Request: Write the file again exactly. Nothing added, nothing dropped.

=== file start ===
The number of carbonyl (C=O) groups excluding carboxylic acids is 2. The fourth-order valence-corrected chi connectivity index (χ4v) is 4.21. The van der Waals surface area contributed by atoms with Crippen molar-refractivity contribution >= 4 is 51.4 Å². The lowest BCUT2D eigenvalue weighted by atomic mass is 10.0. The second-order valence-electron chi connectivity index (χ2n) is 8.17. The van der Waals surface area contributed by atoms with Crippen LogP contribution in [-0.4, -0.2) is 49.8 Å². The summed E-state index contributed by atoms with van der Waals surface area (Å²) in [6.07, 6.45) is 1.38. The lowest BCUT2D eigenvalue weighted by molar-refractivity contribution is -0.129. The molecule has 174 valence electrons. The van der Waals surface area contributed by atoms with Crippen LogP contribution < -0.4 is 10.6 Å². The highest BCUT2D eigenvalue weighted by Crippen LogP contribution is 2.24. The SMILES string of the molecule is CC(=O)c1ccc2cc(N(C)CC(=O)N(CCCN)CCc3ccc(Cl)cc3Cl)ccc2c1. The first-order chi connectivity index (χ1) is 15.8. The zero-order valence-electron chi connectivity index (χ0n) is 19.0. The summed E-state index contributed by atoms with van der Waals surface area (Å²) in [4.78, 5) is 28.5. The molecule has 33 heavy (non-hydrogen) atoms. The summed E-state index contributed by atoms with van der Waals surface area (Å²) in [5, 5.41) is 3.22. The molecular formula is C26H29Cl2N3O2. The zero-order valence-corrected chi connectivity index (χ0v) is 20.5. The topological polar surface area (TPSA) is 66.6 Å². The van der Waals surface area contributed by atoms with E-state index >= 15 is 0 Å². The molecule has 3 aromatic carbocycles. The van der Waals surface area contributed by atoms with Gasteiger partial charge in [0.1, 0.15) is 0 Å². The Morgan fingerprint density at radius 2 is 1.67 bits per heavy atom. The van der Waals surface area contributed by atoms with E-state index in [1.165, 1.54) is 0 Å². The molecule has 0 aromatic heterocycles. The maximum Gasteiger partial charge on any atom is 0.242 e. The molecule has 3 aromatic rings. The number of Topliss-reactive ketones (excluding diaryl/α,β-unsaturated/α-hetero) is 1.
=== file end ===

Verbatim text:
The number of carbonyl (C=O) groups excluding carboxylic acids is 2. The fourth-order valence-corrected chi connectivity index (χ4v) is 4.21. The van der Waals surface area contributed by atoms with Crippen molar-refractivity contribution >= 4 is 51.4 Å². The lowest BCUT2D eigenvalue weighted by atomic mass is 10.0. The second-order valence-electron chi connectivity index (χ2n) is 8.17. The van der Waals surface area contributed by atoms with Crippen LogP contribution in [-0.4, -0.2) is 49.8 Å². The summed E-state index contributed by atoms with van der Waals surface area (Å²) in [6.07, 6.45) is 1.38. The lowest BCUT2D eigenvalue weighted by molar-refractivity contribution is -0.129. The molecule has 174 valence electrons. The van der Waals surface area contributed by atoms with Crippen LogP contribution < -0.4 is 10.6 Å². The highest BCUT2D eigenvalue weighted by Crippen LogP contribution is 2.24. The SMILES string of the molecule is CC(=O)c1ccc2cc(N(C)CC(=O)N(CCCN)CCc3ccc(Cl)cc3Cl)ccc2c1. The first-order chi connectivity index (χ1) is 15.8. The zero-order valence-electron chi connectivity index (χ0n) is 19.0. The summed E-state index contributed by atoms with van der Waals surface area (Å²) in [4.78, 5) is 28.5. The molecule has 33 heavy (non-hydrogen) atoms. The summed E-state index contributed by atoms with van der Waals surface area (Å²) in [5, 5.41) is 3.22. The molecular formula is C26H29Cl2N3O2. The zero-order valence-corrected chi connectivity index (χ0v) is 20.5. The topological polar surface area (TPSA) is 66.6 Å². The van der Waals surface area contributed by atoms with E-state index >= 15 is 0 Å². The molecule has 3 aromatic carbocycles. The van der Waals surface area contributed by atoms with Gasteiger partial charge in [0.1, 0.15) is 0 Å². The Morgan fingerprint density at radius 2 is 1.67 bits per heavy atom. The van der Waals surface area contributed by atoms with E-state index in [1.165, 1.54) is 0 Å². The molecule has 0 aromatic heterocycles. The maximum Gasteiger partial charge on any atom is 0.242 e. The molecule has 3 aromatic rings. The number of Topliss-reactive ketones (excluding diaryl/α,β-unsaturated/α-hetero) is 1.